When I was 10-years-old, Scooby Doo was my favorite cartoon. I liked the Flintstones, Bugs Bunny, Yogi Bear, and others, but somehow Scooby Doo trumped them all. Why Scooby Doo? I think I always wanted to be a hero and solve mysteries. Okay, maybe I had a crush on Daphne as well. Regardless, I look back on my Scooby years with fondness.
Subsequently, when my daughter turned two, I wanted her to enjoy Scooby Doo as much as I did. I also desperately wanted a special bond only the two of us would share.
I bought the Scooby Doo DVD boxed sets and we began watching them every night. I even found and dusted off some old Scooby Doo collectibles. She and I looked forward to our daily Scooby Doo time. My wife was surprised how close we became. (My father was surprised that a 35-year-old-man had Scooby Doo collectibles.)
For the next few months, it was perfect. We ran around the house yelling, “Rutroh, Raggy!” We even finished each other’s sentences. If I said, “We would have gotten away with it…” she’d respond, “if it wasn’t for those meddling kids.” Then something happened. After watching our favorite episodes for the 700th time, I grew tired of watching Scooby Doo. I wondered how I sat through the first 699 viewings.
Looking back, I realized it was the time spent with her, not the show, which forged our bond. If only she, a two-year-old, could realize it as well. It was too late. I had created a Scooby monster.
Things only became worse. She started running around the house pretending to be Daphne or Velma. On the surface, it seemed like innocent child’s play. However, if I couldn’t guess correctly who she was, I was the recipient of an angry Sybil-like transformation, “I’m not Velma, I’m Daphne!!” Whichever demonic personality had temporarily taken over her body, it wasn’t Daddy’s little girl.
Things became so bad that I longed for the days of Teletubbies, the Wiggles and yes, even Barney. Despite this, we still had some Scooby-free time—bath time. For 30 minutes each night, she splashed and played in the tub without a Scooby Doo peep uttered. Then one night during bath time, she asked me to tell her a Scooby Doo story. At first, I was horrified. Then, to appease her, I came up with a ridiculous story, the case of the missing wallet, patterned, of course, after my own life.
To my surprise, she loved it and begged for more stories. Each story was worse than the next and revolved around a common theme—me losing things. There was the case of the missing car keys, the case of the missing cell phone, and the case of the missing watch. Unfortunately, all were true stories and some (such as the case of the missing cell phone) remain unsolved today.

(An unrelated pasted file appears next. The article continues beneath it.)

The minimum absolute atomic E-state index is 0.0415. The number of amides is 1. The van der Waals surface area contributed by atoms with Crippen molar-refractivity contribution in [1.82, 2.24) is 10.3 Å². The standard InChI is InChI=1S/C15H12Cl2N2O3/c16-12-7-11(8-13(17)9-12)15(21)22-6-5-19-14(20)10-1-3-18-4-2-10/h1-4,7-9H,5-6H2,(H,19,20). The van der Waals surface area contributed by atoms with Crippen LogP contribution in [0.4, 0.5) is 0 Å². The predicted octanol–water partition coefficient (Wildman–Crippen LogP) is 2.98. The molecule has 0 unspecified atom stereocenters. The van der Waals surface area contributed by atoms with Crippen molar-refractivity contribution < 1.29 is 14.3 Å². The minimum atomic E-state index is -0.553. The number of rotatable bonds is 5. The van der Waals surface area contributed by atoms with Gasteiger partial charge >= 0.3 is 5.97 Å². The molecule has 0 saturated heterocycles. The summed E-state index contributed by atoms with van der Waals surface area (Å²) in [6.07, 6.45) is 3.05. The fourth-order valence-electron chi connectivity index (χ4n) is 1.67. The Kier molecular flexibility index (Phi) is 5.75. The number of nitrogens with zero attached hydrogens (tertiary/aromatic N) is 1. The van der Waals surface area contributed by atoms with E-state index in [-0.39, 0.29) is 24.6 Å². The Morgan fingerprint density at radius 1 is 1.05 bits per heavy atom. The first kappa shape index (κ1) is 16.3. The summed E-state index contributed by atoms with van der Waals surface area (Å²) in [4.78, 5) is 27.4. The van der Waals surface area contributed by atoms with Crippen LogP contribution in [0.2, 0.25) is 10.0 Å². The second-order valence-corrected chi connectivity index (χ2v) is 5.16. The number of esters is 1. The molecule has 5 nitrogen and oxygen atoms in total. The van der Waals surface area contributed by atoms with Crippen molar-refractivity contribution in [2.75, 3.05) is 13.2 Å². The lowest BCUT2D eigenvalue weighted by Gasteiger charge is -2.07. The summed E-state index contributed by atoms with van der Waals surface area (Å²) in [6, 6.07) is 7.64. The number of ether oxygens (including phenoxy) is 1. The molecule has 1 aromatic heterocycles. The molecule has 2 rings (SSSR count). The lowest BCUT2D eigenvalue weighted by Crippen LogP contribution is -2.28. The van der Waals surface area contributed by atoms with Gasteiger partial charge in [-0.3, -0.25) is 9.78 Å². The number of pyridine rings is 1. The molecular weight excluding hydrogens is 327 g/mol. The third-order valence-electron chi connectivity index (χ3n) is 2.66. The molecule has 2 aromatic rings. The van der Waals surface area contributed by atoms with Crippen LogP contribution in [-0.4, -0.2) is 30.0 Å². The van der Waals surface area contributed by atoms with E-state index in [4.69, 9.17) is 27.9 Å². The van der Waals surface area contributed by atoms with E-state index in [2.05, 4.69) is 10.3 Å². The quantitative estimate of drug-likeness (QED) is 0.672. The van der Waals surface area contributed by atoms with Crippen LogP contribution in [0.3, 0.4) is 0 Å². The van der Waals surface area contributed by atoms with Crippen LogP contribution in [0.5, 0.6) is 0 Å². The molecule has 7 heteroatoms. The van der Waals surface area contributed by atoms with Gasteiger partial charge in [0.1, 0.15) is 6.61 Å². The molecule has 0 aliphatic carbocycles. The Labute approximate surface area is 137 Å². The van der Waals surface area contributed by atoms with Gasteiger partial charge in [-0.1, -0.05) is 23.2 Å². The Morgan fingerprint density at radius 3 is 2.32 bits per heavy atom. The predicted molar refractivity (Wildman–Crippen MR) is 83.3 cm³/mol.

The Scooby Doo stories quickly became a painful reminder of my “senior moments.” (How did my wallet end up in the freezer?) However, she knew and loved each story and asked me to tell them to her before she went to sleep. They worked like a charm. She fell asleep right after Scooby Doo story time every night.
Then one night, she woke up crying and I finally appreciated the value of Scooby Doo. I went to her room to comfort her and she said to me, in between sobs, “Daddy, tell me a Scooby Doo story.” I began telling her the case of the missing car in the mall parking lot. However, before I finished the story, she was fast asleep.
I ran back to the bedroom excitedly to tell my wife that I was indeed the world’s greatest parent. In my haste, I slammed my foot into the side of the bed and screamed in pain. My daughter woke up instantly. My wife didn’t know whether to laugh or strangle me.
Unsure which option my wife would choose, I limped back to my daughter’s bedroom and told her a different Scooby Doo story. Thankfully, she fell asleep quickly. All was right in the world again.
After that incident, I stopped complaining about her Scooby Doo obsession and again appreciated the time spent with her. (After all, she was only going to be two for so long.) Soon after, she started watching other cartoons as well, but Scooby Doo became my favorite once again.
Copyright © 2010, Brad Manzo